Two new movies starring four very attractive people pose the questions: (1) Can “friends with benefits” arrangements work? and (2) Natalie Portman?! On (1) I’m leaning no, if only on the grounds that I would definitely fall for Justin Timberlake.
But Tracy Clark-Flory of Salon.com gives the matter deeper consideration. But her bottom line is basically this: “When you talk to people who have been there and done that — and even those who are continuing to do that — the response is overwhelmingly negative. As my own former ‘friend with benefits’ put it, ‘I’ve been in so many of these situations and, basically, they work until they don’t.’”
Read the rest (Tracy does a bunch of reporting and covers a lot of thoughtful ground) and let us know what you think: Does FWB ever benefit anyone? Under what particular circumstances? Share away, ’cause don’t worry; we won’t expect anything more from you than a good time.
Tags: Ashton Kutcher
, Justin Timberlake
, Mila Kunis
, Natalie Portman
, No Strings Attached
, Tracy Clark-Flory
“Queen Padme to be Jane Foster? Such is the case as Marvel Studios announced today that Natalie Portman will star opposite Chris Hemsworth in Kenneth Branagh’s adaptation of Thor. The Academy-award nominated actress will play the nurse, Jane Foster, who becomes Thor’s first love.”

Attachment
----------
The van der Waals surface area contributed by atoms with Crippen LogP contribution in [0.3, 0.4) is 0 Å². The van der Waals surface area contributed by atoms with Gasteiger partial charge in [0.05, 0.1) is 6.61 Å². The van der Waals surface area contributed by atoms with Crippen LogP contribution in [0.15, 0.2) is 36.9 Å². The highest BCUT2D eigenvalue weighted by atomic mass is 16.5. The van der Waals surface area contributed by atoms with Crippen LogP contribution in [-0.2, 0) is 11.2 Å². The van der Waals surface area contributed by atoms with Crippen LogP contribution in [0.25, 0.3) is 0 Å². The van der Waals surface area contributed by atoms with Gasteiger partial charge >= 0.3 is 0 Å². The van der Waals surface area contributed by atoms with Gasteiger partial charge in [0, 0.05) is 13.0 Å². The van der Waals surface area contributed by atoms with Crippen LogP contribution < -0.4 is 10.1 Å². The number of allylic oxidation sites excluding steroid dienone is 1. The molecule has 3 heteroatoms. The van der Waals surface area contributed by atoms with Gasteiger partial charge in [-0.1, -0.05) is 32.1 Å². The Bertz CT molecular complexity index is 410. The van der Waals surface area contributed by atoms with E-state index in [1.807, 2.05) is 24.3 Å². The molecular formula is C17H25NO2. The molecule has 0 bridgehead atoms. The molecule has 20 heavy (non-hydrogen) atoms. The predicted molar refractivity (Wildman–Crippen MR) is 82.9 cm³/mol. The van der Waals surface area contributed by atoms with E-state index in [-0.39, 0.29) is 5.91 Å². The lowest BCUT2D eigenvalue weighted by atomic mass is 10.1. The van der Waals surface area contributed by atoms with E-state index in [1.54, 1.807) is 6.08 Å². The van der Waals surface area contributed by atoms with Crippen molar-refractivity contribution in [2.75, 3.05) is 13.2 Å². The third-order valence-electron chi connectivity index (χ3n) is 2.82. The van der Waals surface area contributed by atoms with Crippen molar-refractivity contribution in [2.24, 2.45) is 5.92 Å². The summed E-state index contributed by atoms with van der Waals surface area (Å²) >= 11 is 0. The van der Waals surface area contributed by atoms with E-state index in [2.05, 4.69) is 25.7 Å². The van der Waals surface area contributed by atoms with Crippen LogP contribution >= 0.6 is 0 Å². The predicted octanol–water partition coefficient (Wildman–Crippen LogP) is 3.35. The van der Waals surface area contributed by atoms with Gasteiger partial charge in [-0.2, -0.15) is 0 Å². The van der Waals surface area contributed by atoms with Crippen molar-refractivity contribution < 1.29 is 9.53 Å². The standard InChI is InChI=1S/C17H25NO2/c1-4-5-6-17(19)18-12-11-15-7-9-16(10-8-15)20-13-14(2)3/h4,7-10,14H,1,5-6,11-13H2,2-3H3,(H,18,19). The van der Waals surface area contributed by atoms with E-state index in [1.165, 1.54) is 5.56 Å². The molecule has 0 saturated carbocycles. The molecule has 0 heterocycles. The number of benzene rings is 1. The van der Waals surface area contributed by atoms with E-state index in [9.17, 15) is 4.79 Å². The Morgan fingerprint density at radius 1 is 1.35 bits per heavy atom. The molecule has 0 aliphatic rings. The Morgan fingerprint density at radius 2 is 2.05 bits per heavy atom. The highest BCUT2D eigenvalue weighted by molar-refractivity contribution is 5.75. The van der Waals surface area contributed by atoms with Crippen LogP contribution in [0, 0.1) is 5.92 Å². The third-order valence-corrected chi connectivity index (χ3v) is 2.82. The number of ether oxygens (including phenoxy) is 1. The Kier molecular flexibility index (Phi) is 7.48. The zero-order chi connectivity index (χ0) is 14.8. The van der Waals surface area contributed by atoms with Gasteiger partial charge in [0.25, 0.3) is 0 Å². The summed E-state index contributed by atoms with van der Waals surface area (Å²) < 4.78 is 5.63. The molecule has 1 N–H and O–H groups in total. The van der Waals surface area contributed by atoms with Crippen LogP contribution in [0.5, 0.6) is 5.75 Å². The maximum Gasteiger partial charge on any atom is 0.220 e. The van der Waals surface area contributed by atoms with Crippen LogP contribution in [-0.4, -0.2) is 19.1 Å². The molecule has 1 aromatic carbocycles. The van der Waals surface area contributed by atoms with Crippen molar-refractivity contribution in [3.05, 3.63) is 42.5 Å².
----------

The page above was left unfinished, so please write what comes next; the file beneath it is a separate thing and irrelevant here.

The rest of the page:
You may remember the AskMen.com survey finding that 77% of men had cried over a woman, and not just on the day they heard about Natalie Portman and what’s-his-name. Now, the BBC tells us that their peers across the pond (or maybe, like, all sentient beings) aren’t so different. Here’s what makes those blokes well up:
- Making parents proud
- Birth of first child/grandchild
- Tribulations of a loved one
- Letting a loved one down
- Letting yourself down
- Saying “I’m sorry”
- Winning/losing a hard-fought game
The farewell scene in Weekend at Bernie’s < KIDDING
I have a feeling that if we keep making TOO big a deal out of the “news” that “real men cry!” BG herself will burst into tears. But come on fellas, do tell: what turns on your waterworks?
If you were serving in Iraq, housed in a grimy outpost lacking electricity and running water, where soot, sewage, and boiling temperatures created miserable living conditions, what would you dream about? A nice long shower? Cherry Garcia? Dorothy’s ruby-red slippers? Maybe just your bed back home?
For military police sergeant Owen Powell, it was Natalie Portman. But not in that way. According to Powell’s haunting, piercing runner-up entry in the New York Times Modern Love college essay contest — Go read it! Run, don’t walk! — his take-me-away visions included the lovely Miss Portman glowing at him from across a romantic table, doing the lambada in his arms. Or, on a bad night, breaking up with him.
But either way, in a way, she saved him. “In the Humvee, I searched for that elusive image of Natalie from the night before; I hunted for her through the blood-warm passages of my mind, chased the feeling of her down tunnels collapsing with the weight of status reports and threat conditions. The thick brushstroke of a single arched eyebrow. A glance across that crowded dance floor, somehow simultaneously sharp and accusatory and mesmerizing. It was as if I had something secret and untouchable that was wholly mine, a delicate and perfect gift in a city that seemed to feast on hate.”
Powell is now back in New York City, both glad and sad to be home. The dreams are gone. But this is the reality: he could totally run into her on the street.